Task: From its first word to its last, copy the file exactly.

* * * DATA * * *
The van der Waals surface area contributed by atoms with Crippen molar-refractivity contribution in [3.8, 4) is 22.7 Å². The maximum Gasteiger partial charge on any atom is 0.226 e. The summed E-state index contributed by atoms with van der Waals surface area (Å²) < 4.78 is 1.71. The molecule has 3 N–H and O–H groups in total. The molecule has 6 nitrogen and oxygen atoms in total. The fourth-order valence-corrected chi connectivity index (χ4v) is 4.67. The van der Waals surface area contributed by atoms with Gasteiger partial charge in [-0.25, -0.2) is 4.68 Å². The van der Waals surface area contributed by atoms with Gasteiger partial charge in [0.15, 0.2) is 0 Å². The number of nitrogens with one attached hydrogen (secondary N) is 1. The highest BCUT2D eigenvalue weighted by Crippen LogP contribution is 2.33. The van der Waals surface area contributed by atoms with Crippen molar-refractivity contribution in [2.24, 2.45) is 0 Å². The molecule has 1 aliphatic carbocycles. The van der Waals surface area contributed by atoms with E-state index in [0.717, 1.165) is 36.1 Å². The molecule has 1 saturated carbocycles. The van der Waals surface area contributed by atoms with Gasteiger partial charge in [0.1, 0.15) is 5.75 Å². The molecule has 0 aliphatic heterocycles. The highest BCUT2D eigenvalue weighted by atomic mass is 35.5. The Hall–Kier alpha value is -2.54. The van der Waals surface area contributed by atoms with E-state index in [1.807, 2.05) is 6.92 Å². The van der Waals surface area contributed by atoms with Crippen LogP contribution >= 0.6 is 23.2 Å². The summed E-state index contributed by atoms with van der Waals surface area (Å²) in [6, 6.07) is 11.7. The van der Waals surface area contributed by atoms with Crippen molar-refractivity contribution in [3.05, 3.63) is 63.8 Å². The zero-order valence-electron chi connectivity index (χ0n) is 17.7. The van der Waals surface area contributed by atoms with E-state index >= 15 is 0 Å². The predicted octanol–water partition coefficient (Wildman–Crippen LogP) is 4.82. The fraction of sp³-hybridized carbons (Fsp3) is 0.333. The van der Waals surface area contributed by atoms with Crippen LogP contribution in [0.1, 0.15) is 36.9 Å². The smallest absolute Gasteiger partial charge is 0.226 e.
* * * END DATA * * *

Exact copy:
The van der Waals surface area contributed by atoms with Crippen molar-refractivity contribution in [3.8, 4) is 22.7 Å². The maximum Gasteiger partial charge on any atom is 0.226 e. The summed E-state index contributed by atoms with van der Waals surface area (Å²) < 4.78 is 1.71. The molecule has 3 N–H and O–H groups in total. The molecule has 6 nitrogen and oxygen atoms in total. The fourth-order valence-corrected chi connectivity index (χ4v) is 4.67. The van der Waals surface area contributed by atoms with Gasteiger partial charge in [-0.25, -0.2) is 4.68 Å². The van der Waals surface area contributed by atoms with Gasteiger partial charge in [0.15, 0.2) is 0 Å². The number of nitrogens with one attached hydrogen (secondary N) is 1. The highest BCUT2D eigenvalue weighted by Crippen LogP contribution is 2.33. The van der Waals surface area contributed by atoms with Crippen molar-refractivity contribution in [2.24, 2.45) is 0 Å². The molecule has 1 aliphatic carbocycles. The van der Waals surface area contributed by atoms with E-state index in [0.717, 1.165) is 36.1 Å². The molecule has 1 saturated carbocycles. The van der Waals surface area contributed by atoms with Gasteiger partial charge in [0.1, 0.15) is 5.75 Å². The molecule has 0 aliphatic heterocycles. The highest BCUT2D eigenvalue weighted by atomic mass is 35.5. The Hall–Kier alpha value is -2.54. The van der Waals surface area contributed by atoms with E-state index in [1.807, 2.05) is 6.92 Å². The van der Waals surface area contributed by atoms with Crippen LogP contribution >= 0.6 is 23.2 Å². The summed E-state index contributed by atoms with van der Waals surface area (Å²) in [6, 6.07) is 11.7. The van der Waals surface area contributed by atoms with Crippen molar-refractivity contribution in [3.05, 3.63) is 63.8 Å². The zero-order valence-electron chi connectivity index (χ0n) is 17.7. The van der Waals surface area contributed by atoms with E-state index >= 15 is 0 Å². The predicted octanol–water partition coefficient (Wildman–Crippen LogP) is 4.82. The fraction of sp³-hybridized carbons (Fsp3) is 0.333. The van der Waals surface area contributed by atoms with Crippen LogP contribution in [0.1, 0.15) is 36.9 Å². The smallest absolute Gasteiger partial charge is 0.226 e.